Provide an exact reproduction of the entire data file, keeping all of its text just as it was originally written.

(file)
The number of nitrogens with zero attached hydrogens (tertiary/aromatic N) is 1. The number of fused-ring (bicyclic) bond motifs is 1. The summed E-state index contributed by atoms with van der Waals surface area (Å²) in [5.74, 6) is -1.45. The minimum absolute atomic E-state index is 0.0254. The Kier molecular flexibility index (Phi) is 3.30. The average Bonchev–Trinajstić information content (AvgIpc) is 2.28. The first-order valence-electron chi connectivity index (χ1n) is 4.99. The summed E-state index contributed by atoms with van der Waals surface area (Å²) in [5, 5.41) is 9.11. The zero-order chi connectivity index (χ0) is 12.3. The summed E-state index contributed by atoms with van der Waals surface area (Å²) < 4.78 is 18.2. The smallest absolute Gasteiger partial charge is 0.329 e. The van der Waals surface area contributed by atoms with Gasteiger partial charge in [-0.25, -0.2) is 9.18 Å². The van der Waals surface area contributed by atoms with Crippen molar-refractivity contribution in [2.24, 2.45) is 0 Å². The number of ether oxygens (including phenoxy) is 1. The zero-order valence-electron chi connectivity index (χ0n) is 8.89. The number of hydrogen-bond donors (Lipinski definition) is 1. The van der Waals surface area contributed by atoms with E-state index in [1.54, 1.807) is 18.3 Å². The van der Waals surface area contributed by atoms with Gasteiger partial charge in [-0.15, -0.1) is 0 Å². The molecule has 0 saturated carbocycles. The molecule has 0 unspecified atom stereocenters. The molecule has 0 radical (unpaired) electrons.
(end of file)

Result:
The number of nitrogens with zero attached hydrogens (tertiary/aromatic N) is 1. The number of fused-ring (bicyclic) bond motifs is 1. The summed E-state index contributed by atoms with van der Waals surface area (Å²) in [5.74, 6) is -1.45. The minimum absolute atomic E-state index is 0.0254. The Kier molecular flexibility index (Phi) is 3.30. The average Bonchev–Trinajstić information content (AvgIpc) is 2.28. The first-order valence-electron chi connectivity index (χ1n) is 4.99. The summed E-state index contributed by atoms with van der Waals surface area (Å²) in [5, 5.41) is 9.11. The zero-order chi connectivity index (χ0) is 12.3. The summed E-state index contributed by atoms with van der Waals surface area (Å²) < 4.78 is 18.2. The smallest absolute Gasteiger partial charge is 0.329 e. The van der Waals surface area contributed by atoms with Gasteiger partial charge in [-0.25, -0.2) is 9.18 Å². The van der Waals surface area contributed by atoms with Crippen molar-refractivity contribution in [2.24, 2.45) is 0 Å². The number of ether oxygens (including phenoxy) is 1. The zero-order valence-electron chi connectivity index (χ0n) is 8.89. The number of hydrogen-bond donors (Lipinski definition) is 1. The van der Waals surface area contributed by atoms with E-state index in [1.54, 1.807) is 18.3 Å². The van der Waals surface area contributed by atoms with Gasteiger partial charge in [-0.15, -0.1) is 0 Å². The molecule has 0 saturated carbocycles. The molecule has 0 unspecified atom stereocenters. The molecule has 0 radical (unpaired) electrons.